Trixie, The Great and Powerful Showoff (Crystal Games-197 UR)
Friend – [Unicorn] Unicorn; 2, 3 Purple, 2
When this card enters play, you may reveal any number of Events from your hand. Until the end of the turn, this card has +2 power for each Event revealed this way.
A nice bonus on a pretty reasonable card. The 3 requirement is a bit of a bummer since you can’t just vomit her out to first-turn confront your opponent’s problem, but I’m not willing to call this Crystal Games syndrome since that’s probably just as well.
Also of note: she’s a unicorn who loves events!
Princess Twilight Sparkle, Princess of Friendship (Secret Ultra Rare!)
Friend – [Alicorn] Alicorn; 5; 3 purple; 3
When you play this card, gain [1 action] for each opposing character at its problem.
I’m glad we have alicorn Twilight, though I’m still hoping for a main that turns into an alicorn princess when it flips. The card itself is cool. Sadly it works when you play it not when it comes into play, so no Luna shenanigans, though I’m again prepared to call this just as well. Not being a cost reduction is interesting; on the one hand, you have to have 5 actual AT to deploy it, but on the other hand, if your opponent has truly massive numbers of characters at the problem, you might actually make a net gain of AT.
Right now I don’t see a deck that’s obviously interested in it, because the power level depends so much on the opponent’s play, and what you end up with is just a reasonable body, but I think it could be good enough to play for value, and of course might work well with future cards.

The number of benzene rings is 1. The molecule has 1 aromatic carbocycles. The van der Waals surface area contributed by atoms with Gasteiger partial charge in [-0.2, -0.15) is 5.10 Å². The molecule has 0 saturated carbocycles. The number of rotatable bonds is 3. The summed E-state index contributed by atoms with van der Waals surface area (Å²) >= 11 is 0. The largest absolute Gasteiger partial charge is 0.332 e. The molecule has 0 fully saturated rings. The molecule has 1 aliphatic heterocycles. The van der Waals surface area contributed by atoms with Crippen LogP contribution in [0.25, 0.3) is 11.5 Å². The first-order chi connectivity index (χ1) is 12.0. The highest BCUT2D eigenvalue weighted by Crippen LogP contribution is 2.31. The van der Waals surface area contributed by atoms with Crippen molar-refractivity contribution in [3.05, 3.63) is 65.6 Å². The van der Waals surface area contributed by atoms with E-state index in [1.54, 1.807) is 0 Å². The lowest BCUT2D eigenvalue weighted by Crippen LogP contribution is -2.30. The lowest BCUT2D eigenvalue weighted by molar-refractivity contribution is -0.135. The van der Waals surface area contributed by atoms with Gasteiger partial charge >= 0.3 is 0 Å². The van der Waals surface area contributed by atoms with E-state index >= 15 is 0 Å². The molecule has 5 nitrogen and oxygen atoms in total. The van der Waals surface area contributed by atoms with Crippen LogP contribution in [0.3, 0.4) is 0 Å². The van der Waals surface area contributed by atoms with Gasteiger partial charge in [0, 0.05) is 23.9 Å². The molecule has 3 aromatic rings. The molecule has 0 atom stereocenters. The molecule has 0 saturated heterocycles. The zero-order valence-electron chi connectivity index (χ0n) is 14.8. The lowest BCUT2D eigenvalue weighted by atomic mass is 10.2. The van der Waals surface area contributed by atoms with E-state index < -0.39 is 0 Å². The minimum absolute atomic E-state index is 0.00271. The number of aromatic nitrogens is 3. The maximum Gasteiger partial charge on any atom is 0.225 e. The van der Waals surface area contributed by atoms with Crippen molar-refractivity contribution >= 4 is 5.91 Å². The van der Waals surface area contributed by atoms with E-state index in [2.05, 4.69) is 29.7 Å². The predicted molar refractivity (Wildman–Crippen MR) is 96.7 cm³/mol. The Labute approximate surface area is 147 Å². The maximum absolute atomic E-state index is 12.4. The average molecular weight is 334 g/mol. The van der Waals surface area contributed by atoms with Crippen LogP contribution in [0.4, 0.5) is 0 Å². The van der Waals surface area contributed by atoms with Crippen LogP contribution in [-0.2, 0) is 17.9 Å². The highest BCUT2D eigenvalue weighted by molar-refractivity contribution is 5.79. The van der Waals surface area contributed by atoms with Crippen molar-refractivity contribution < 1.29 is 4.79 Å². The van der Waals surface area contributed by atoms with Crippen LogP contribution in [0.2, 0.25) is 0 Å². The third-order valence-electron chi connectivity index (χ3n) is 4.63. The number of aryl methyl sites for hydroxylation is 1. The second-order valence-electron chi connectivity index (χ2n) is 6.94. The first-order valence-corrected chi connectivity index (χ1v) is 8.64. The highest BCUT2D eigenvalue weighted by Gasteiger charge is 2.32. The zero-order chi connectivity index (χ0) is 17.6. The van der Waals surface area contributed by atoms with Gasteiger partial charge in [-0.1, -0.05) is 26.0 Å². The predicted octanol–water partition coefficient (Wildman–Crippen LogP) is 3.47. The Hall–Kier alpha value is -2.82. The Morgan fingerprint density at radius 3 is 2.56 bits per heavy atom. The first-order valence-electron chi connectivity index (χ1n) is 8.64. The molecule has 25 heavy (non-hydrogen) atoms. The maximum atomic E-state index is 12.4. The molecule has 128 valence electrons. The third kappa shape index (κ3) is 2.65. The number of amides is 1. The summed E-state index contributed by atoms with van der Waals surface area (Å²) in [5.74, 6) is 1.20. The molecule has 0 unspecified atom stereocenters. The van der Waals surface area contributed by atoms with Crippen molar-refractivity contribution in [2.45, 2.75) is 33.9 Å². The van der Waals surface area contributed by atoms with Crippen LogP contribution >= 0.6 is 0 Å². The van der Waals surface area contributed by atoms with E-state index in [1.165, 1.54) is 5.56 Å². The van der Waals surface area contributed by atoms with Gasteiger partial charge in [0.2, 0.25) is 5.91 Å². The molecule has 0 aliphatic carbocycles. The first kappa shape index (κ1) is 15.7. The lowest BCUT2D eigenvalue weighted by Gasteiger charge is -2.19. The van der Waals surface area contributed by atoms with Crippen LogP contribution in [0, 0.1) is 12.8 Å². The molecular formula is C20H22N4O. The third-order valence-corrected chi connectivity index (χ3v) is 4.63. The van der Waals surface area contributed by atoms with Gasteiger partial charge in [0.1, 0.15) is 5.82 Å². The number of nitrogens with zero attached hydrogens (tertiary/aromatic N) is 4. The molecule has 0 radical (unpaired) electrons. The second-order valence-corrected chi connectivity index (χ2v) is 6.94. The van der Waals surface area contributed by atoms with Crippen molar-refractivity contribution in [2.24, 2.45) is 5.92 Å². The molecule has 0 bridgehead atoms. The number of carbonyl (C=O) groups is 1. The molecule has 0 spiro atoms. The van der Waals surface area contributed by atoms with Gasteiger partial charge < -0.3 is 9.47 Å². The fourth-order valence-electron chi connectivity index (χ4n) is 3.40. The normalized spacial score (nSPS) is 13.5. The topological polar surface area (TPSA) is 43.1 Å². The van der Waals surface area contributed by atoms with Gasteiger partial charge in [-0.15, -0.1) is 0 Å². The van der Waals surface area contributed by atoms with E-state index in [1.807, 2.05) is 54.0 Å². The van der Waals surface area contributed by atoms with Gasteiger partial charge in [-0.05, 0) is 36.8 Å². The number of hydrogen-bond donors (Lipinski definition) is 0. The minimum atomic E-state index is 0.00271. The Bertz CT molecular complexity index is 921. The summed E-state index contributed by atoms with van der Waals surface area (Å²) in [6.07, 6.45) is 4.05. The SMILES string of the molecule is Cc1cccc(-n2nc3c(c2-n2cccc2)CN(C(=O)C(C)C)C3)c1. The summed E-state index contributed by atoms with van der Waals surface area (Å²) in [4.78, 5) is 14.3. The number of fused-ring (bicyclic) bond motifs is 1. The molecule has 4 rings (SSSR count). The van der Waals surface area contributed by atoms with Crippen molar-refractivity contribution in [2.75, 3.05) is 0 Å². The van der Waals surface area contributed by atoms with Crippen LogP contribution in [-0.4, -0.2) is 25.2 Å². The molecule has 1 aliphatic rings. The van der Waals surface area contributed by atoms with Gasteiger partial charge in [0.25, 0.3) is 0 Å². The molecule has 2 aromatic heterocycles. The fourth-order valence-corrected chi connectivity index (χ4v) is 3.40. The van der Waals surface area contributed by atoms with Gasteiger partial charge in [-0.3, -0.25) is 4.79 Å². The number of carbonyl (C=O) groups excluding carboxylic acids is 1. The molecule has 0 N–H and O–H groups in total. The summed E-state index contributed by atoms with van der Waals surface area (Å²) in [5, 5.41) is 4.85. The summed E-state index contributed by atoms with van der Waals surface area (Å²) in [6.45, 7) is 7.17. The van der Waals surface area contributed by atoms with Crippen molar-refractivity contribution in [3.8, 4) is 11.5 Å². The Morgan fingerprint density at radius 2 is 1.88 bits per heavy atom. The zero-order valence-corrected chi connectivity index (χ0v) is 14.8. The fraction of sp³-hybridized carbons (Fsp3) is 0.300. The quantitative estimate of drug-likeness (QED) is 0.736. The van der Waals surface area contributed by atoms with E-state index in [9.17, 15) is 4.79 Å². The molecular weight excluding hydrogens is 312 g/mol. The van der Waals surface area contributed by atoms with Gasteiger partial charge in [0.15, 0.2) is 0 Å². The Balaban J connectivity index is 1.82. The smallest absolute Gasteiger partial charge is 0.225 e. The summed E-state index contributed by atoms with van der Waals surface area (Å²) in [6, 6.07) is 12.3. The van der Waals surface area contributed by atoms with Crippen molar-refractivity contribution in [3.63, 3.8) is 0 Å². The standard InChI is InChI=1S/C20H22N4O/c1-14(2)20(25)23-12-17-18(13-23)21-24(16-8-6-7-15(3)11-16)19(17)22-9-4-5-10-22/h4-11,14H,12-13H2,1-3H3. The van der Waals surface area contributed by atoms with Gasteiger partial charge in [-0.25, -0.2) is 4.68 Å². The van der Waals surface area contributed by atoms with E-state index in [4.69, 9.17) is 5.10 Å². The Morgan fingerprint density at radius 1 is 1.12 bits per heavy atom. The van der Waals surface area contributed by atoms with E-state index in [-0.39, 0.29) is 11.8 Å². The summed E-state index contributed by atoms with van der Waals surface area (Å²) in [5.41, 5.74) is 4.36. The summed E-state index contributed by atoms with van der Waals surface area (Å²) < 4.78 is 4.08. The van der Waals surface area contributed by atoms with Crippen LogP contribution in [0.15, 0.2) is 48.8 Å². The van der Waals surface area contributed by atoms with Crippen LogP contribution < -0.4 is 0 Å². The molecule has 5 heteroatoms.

Bottom Line, Purple Friends: No new great fixers, but Dumpster Diver might be okay, and purple already had a fair bit of fixing anyway. There’s some exciting stuff in here in the form of unicorns that love spells, so the potential for a cool new deck type there. Nothing looks like it’s going right into existing purple decks, but since existing purple decks mostly wanted to play troublemaker control and already had a lot of good tools for doing that, I still feel like the color made out well. Diversity of strategies was really what it needed, and it looks like this is at least a start along that road, even if I’m not sure it gets there yet.
Coco Pommel, Refurbisher (Crystal Games-62 R)
Friend – [Earth Pony] Earth Pony; 3, 3 White, 3
When this card enters play, you may banish an Event in your discard pile. While that card remains banished, you may play that card as though it were in your hand.
I think this is often going to be better than Rarity, Nest Weaver if you’re confident you want an event back. It’s not a great card, but it seems okay, and recursion friends that are also reasonably efficiently sized are always nice. If she were a unicorn I’d say she was ideal for the theoretical purple-based unicorn event deck, but she’s not, alas.
Helia, Marathon Mare (Crystal Games-65 U)
Friend – [Pegasus] Pegasus; 4, 4 White, 2
Teamwork <P> When you win a Problem faceoff involving this card, you may exhaust this card and pay [2 actions] to banish a Friend at that Problem.
I don’t think this is powerful enough to overcome the extremely high cost of investment. Crystal Games syndrome doesn’t help – it feels like you’d ideally play this card in a blue deck with a white secondary, but the high requirement makes that hard. If you can unlock it, though, you’ll have plenty of pegasi, and blue has the economy to potentially be willing to pay this much to sweep people. I don’t think it’ll happen, but I wouldn’t be just flabbergasted to be wrong about that.
Matilda, Full of Hope (Crystal Games-67 U)
Friend – [Donkey] Donkey; 2, 2 White, 2
When this card enters play, the player with the fewest points scores a point.
This is a beautiful design, and what Rarity, Truly Outrageous should have been. It helps you catch up in those awkward games where your opponent scored first and is up by 1 point and you can’t figure out how to get back into it, but doesn’t do anything when you’re in the lead. The only problem is that you can’t play it just as a 2 power friend if you’re ahead, but if you’re ahead, you probably don’t need to. Just remember you can’t and avoid embarrassing cases where you play a two drop for value and end up giving your opponent a point.
Rarity, Breeziefied (Crystal Games-70 U
Friend – [Breezie] Breezie; 0, 2 White, 0
When you win a faceoff involving this card, you may retire it to score a point.